And his teacher, a spiritual man, received him, and having asked God with tears, He opened the thoughts of Yared's understanding, and he learned in one day the Books of the Old and the New Testaments; and then he was made a deacon. Now in those days there was no singing of hymns and spiritual songs in a loud voice to well-defined tunes, but men murmured them in a low voice. And God, wishing to raise up to Himself a memorial, sent unto him three birds from the Garden of Edom, and they held converse with Yard in the speech of man, and they caught him up, and took him to the heavenly Jerusalem, and there he learned the songs of the Four and Twenty Priests of heaven. And when he returned to himself, he went into the First Church in Aksum, at the third hour of the day, and he cried out with a loud voice, saying, "Hallelujah to the Father, Hallelujah to the Son, Hallelujah to the Holy Spirit." The first Hallelujah he made the foundation, and called it "Zion." In the second Hallelujah he showed forth how Moses carried out the work of the Tabernacle, and this he called a "Song of the heights." And when they heard the sound of his voice, the king, and the queen, and the bishop, and the priests, and the king's nobles, ran to the church, and they spent the day in listening to him. And he arranged hymns for each season of the year, for summer and winter, and spring and autumn, and for festivals and Sabbaths, and for the days of the Angels, the Prophets, the Martyrs and the Righteous, in three modes, that is to say, the first mode to be used on ordinary days, the second mode to be used on fast days and days of mourning, and the third mode to be used on the great festivals. And there were not lacking in these three modes any of the sounds that are made by men, and birds, and beasts.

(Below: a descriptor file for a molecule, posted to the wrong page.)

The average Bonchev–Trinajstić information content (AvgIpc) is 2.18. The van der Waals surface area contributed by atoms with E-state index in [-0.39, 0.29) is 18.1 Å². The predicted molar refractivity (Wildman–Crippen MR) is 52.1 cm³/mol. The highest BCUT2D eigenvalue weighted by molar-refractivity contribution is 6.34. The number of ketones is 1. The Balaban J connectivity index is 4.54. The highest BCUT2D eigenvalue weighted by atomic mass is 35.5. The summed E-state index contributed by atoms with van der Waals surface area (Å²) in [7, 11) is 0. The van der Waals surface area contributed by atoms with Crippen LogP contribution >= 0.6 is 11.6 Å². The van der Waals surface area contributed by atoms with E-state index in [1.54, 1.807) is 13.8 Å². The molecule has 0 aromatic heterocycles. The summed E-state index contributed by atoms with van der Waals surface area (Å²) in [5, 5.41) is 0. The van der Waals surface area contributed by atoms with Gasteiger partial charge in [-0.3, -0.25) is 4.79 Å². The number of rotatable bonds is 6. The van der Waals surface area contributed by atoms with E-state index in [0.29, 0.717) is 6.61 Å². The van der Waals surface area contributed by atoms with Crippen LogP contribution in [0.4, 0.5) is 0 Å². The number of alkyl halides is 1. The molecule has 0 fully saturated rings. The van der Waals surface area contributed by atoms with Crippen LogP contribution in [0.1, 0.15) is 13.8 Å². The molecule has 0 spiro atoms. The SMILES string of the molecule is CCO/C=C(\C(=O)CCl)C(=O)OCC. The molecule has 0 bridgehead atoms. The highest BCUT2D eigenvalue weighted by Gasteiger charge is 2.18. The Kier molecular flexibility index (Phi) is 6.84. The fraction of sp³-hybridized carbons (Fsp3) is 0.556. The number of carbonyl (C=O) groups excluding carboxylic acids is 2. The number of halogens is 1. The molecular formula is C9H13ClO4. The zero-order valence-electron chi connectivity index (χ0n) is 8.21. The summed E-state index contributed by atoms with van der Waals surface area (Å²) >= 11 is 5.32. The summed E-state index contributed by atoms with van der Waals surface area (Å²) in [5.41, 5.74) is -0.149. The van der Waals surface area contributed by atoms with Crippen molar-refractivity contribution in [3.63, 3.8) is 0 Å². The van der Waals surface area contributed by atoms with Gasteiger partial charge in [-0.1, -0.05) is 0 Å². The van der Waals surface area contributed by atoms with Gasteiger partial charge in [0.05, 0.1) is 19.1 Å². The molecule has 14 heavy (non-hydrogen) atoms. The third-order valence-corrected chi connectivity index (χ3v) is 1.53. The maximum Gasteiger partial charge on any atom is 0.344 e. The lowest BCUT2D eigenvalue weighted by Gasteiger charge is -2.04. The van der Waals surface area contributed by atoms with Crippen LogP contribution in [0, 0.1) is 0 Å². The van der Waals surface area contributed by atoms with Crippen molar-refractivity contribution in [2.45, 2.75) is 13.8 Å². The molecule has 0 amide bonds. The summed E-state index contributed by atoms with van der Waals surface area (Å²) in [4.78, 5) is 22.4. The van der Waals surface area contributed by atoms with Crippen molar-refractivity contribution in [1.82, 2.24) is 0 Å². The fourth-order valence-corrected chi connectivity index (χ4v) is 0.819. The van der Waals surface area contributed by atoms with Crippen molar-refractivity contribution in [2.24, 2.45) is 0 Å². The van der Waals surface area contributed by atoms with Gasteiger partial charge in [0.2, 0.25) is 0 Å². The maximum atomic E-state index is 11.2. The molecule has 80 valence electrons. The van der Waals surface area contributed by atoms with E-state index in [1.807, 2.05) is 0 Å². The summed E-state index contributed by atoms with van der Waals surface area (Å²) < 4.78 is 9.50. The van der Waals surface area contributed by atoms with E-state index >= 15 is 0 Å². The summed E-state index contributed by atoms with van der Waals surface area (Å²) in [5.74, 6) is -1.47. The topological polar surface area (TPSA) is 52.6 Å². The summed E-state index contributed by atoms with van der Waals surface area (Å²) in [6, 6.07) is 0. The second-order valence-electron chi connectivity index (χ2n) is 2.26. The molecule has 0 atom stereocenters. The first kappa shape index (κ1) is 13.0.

One day whilst Saint Yared was singing by the footstool of King Gebre Meskel, the king (died A.D. 1344) was so deeply absorbed [in listening to] his voice, that he drove his spear into the flat part of Yared's foot with such force that much blood spurted out; but Saint Yared was not aware of it until he had finished his song. And when the king saw this he was dismayed, and he drew his spear out of his foot, and said unto him, "Ask me whatever reward thou wishest for in return for this thy blood which hath been shed"; and Saint Yared said unto him, "Swear to me that thou wilt not refuse me." And when the king had sworn Saint Yared said unto him, "Send me away that I may become a monk." When the king heard this he was exceedingly sad, and his nobles likewise, but he was afraid to prevent him because of his oath. And when Saint Yared had gone into the church, he stood before the Tabernacle of Zion, and when he had said the prayer from the beginning, "Holy, and honorable, and glorious, and blessed, and praised, and exalted" to the end thereof, he was raised above the ground the space of a cubit. Then he departed to the desert of the south, and he lived there in fasting and prayer; and he mortified his flesh exceedingly, and finished his strife there. And God gave him the promise concerning the man who should invoke his name or celebrate his commemoration; and he died in peace and the place of his grave in the south is not known to this day. Salutation to Yared.
St. Yared with King Gebre Meskel